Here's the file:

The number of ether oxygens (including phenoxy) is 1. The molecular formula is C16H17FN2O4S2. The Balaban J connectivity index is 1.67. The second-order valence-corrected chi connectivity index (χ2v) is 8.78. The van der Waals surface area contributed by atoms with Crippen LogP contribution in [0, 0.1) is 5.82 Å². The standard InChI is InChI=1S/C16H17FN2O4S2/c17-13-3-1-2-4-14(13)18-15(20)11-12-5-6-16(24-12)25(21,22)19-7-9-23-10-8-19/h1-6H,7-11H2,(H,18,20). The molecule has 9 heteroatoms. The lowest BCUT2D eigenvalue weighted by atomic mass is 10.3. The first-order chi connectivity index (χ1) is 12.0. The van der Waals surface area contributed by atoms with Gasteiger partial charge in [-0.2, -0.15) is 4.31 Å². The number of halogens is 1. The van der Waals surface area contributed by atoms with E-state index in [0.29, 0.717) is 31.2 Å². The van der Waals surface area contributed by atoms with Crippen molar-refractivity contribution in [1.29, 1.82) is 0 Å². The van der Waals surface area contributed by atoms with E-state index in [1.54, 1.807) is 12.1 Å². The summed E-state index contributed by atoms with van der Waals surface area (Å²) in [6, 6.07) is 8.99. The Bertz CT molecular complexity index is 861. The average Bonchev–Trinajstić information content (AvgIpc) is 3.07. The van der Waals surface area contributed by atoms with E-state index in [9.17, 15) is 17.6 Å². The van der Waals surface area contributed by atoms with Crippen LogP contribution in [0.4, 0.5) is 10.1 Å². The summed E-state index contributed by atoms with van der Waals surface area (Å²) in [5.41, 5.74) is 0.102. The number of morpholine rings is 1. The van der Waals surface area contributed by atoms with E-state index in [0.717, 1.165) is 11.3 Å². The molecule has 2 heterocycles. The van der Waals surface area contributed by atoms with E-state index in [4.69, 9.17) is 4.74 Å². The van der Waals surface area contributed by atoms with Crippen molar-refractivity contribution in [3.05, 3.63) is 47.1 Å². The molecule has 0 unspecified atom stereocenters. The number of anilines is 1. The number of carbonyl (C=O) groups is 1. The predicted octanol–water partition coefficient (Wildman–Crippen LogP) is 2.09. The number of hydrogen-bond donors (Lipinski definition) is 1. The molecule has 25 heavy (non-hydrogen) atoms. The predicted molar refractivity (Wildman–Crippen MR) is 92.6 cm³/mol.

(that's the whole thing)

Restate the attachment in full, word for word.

The number of ether oxygens (including phenoxy) is 1. The molecular formula is C16H17FN2O4S2. The Balaban J connectivity index is 1.67. The second-order valence-corrected chi connectivity index (χ2v) is 8.78. The van der Waals surface area contributed by atoms with Crippen LogP contribution in [0, 0.1) is 5.82 Å². The standard InChI is InChI=1S/C16H17FN2O4S2/c17-13-3-1-2-4-14(13)18-15(20)11-12-5-6-16(24-12)25(21,22)19-7-9-23-10-8-19/h1-6H,7-11H2,(H,18,20). The molecule has 9 heteroatoms. The lowest BCUT2D eigenvalue weighted by atomic mass is 10.3. The first-order chi connectivity index (χ1) is 12.0. The van der Waals surface area contributed by atoms with Gasteiger partial charge in [-0.2, -0.15) is 4.31 Å². The number of halogens is 1. The van der Waals surface area contributed by atoms with E-state index in [0.29, 0.717) is 31.2 Å². The van der Waals surface area contributed by atoms with Crippen molar-refractivity contribution in [1.29, 1.82) is 0 Å². The van der Waals surface area contributed by atoms with E-state index in [1.54, 1.807) is 12.1 Å². The summed E-state index contributed by atoms with van der Waals surface area (Å²) in [6, 6.07) is 8.99. The Bertz CT molecular complexity index is 861. The average Bonchev–Trinajstić information content (AvgIpc) is 3.07. The van der Waals surface area contributed by atoms with E-state index in [9.17, 15) is 17.6 Å². The van der Waals surface area contributed by atoms with Crippen LogP contribution in [0.4, 0.5) is 10.1 Å². The summed E-state index contributed by atoms with van der Waals surface area (Å²) in [5.41, 5.74) is 0.102. The number of morpholine rings is 1. The van der Waals surface area contributed by atoms with E-state index in [0.717, 1.165) is 11.3 Å². The molecule has 2 heterocycles. The van der Waals surface area contributed by atoms with E-state index in [4.69, 9.17) is 4.74 Å². The van der Waals surface area contributed by atoms with Crippen molar-refractivity contribution in [3.05, 3.63) is 47.1 Å². The molecule has 0 unspecified atom stereocenters. The number of anilines is 1. The number of carbonyl (C=O) groups is 1. The predicted octanol–water partition coefficient (Wildman–Crippen LogP) is 2.09. The number of hydrogen-bond donors (Lipinski definition) is 1. The molecule has 25 heavy (non-hydrogen) atoms. The predicted molar refractivity (Wildman–Crippen MR) is 92.6 cm³/mol.